EXCLUSIVE: In another deal that demonstrated the vibrancy of the Virtual Cannes Market, Focus Features is in final talks to fund and distribute worldwide Armageddon Time, the James Gray-directed drama that has Robert De Niro, Oscar Isaac, Donald Sutherland, Anne Hathaway and Cate Blanchett poised to star. Sources said that the Focus commitment will be in the $15 million range, meaning that’s what Gray will have to work with to make a movie that will begin production at the start of 2021 with the intention to shoot in New York.
Wild Bunch International introduced the RT Features film to buyers at virtual Cannes market and repped international rights. CAA Media Finance, which arranged financing, represented the film’s domestic distribution rights. WBI and CAA Media Finance co-repped China rights.
While many wondered what the appetite of global buyers after the pandemic as they headed into Virtual Cannes, the results so far have been as strong as many recent markets held annually on the Croisette. The Antoine Fuqua-directed Will Smith-starrer Emancipation was a record setting festival pre-buy for Apple, in a deal worth over $120 million when the backend buyouts are factored. NEON and Topic Studios took U.S. and the world sold out on Spencer, the Pablo Larrain-directed drama that stars Kristen Stewart as Princess Diana. Paramount acquired North American rights for around $10 million to the Lee Daniels-directed The United States Vs. Billie Holiday, a film that is expected to be in the mix in the upcoming Oscar race. It is in postproduction. That’s to name just a few of the titles that sold big.
Gray wrote Armageddon Time based on his childhood memories, and returns for action with RT Features following their recent collaboration on Ad Astra, the Brad Pitt space thriller that co-starred Sutherland. RT Features’ Rodrigo Teixeira will produce along with Gray and Anthony Katagas, with Lourenço Sant’Anna and Rodrigo Gutierrez executive producing.
Gray scripted a big-hearted coming-of-age story that explores friendship and loyalty against the backdrop of an America poised to elect Ronald Reagan as president. When Deadline introduced the project with that killer cast three weeks ago, Gray said the film is the opposite of the lonely, dark void that was at the center of Ad Astra.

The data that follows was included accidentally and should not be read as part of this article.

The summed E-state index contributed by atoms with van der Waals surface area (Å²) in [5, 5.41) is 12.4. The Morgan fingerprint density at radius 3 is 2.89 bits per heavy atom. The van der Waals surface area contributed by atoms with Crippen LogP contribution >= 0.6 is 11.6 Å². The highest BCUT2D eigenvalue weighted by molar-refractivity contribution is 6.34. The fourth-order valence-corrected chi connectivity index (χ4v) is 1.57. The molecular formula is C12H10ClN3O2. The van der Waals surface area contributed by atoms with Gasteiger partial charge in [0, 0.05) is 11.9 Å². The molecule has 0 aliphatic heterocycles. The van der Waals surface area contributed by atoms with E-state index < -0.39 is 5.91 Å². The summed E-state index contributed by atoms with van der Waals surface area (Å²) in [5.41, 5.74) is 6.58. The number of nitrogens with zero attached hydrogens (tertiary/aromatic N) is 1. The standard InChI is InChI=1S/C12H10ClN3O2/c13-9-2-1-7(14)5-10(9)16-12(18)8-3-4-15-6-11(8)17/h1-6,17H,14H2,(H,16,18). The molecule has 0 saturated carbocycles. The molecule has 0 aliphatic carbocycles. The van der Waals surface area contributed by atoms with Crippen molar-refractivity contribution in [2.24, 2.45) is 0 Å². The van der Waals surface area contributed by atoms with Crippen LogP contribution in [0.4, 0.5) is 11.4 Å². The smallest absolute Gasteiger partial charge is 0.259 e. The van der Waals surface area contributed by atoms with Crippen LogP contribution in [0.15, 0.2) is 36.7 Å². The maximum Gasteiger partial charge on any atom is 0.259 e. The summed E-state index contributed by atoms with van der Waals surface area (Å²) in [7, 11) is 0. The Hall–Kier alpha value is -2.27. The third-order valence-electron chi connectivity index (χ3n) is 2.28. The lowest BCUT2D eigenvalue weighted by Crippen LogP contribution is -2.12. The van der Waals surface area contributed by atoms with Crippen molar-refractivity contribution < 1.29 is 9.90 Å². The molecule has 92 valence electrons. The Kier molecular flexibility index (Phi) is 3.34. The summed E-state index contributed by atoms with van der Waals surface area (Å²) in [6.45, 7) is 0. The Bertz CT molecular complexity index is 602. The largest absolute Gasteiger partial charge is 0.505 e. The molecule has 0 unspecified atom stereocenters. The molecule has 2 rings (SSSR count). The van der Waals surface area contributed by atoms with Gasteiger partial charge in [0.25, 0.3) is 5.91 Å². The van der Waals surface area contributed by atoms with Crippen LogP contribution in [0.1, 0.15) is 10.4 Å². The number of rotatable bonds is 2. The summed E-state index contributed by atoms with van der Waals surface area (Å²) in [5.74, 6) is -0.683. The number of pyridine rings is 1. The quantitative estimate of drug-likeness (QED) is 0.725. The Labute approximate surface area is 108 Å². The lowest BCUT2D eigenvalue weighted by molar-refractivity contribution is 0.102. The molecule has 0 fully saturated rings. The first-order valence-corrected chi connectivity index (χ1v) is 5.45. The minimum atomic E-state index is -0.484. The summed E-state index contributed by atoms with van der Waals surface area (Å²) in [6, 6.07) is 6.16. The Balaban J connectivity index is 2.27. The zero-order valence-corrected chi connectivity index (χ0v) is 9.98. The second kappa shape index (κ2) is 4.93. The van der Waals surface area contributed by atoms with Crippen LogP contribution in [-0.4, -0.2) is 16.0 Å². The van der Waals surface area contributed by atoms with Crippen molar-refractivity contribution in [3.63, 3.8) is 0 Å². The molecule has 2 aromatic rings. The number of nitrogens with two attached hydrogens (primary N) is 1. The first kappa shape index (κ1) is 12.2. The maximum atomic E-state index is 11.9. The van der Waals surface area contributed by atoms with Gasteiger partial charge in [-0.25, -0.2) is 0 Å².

“[It] is very much about people, about human emotions and interactions between people, and I want it to be filled with warmth and tenderness,” Gray told Deadline. “In some sense, yes it’s about my childhood, but an illustration of familial love really on every level. I’m of the belief that most people do their best and that they try their best under difficult circumstances and in some sense that’s a beautiful thing and very moving to me. In a grander sense if I may sound a little sententious and pretentious, history and myth always begin in the microcosm of the personal and though you are using something so small and specific in your life, the result can become universal if it accesses real emotion. I’ve tried to move to the opposite of a cold dark space. I want to be political and historic about it, but fill it with love and warmth. What happened with me, very simply, I got in big trouble when I was around 11, though the boys are 12 in the movie, and the story is about my movement from the public education that I got into private school and a world of privilege. This film is about what that meant for me and how lucky I was, and how unlucky my friend was and about that break meant for me and what it meant for him.”
The drama confronts the class clash of the haves and have-nots. “It’s symbolic about what the school represented at the time, entrenched in this white protestant ethic,” Gray said. “I found it very foreign to me, a product of the public school system in New York City of the ‘70s. It’s about that transition and how it reflects on what the American society was and sadly still is. How we are separated along the lines of class and ethnicity. The film is really about that, my transition in school from one to the other. The implications of it are quite large. The world really became clearly divided to me, based on the haves and the have-nots. I didn’t write the script last week, but rather many months ago and it’s weird in that a lot of what we’re seeing right now is playing out of many of the themes that it was my ambition to explore in the first place. This obsession I have with examining American ideas of class mobility, to do it in a context that is humane with social impact.”
Gray said that aside from getting him away from trouble, the school brought him face to face with attitudes that are relevant right now. “My recollection when I think back on that moment, which is 1980 as the time frame of the movie, and what an important year it was in the history of the country and for me personally and how in some ways, I was pretty damn lucky,” he said. ” My parents who were not wealthy at all as a working class family, used all the levers they could, to be able to go to this school. Which simultaneously saved my life, but also awakened me to real racism and anti-Semitism. In some ways, the idea of presenting a story like this within the context of this family, told with great warmth, is sometimes your greatest Trojan Horse, to involve people emotionally that way. And story is a great weapon to be able to deliver some pretty harsh news.”
De Niro, Sutherland, Hathaway, Blanchett, Gray, and RT Features are represented by CAA. Hathaway is also represented by Management 360. Isaac is represented by WME and Inspire Entertainment.
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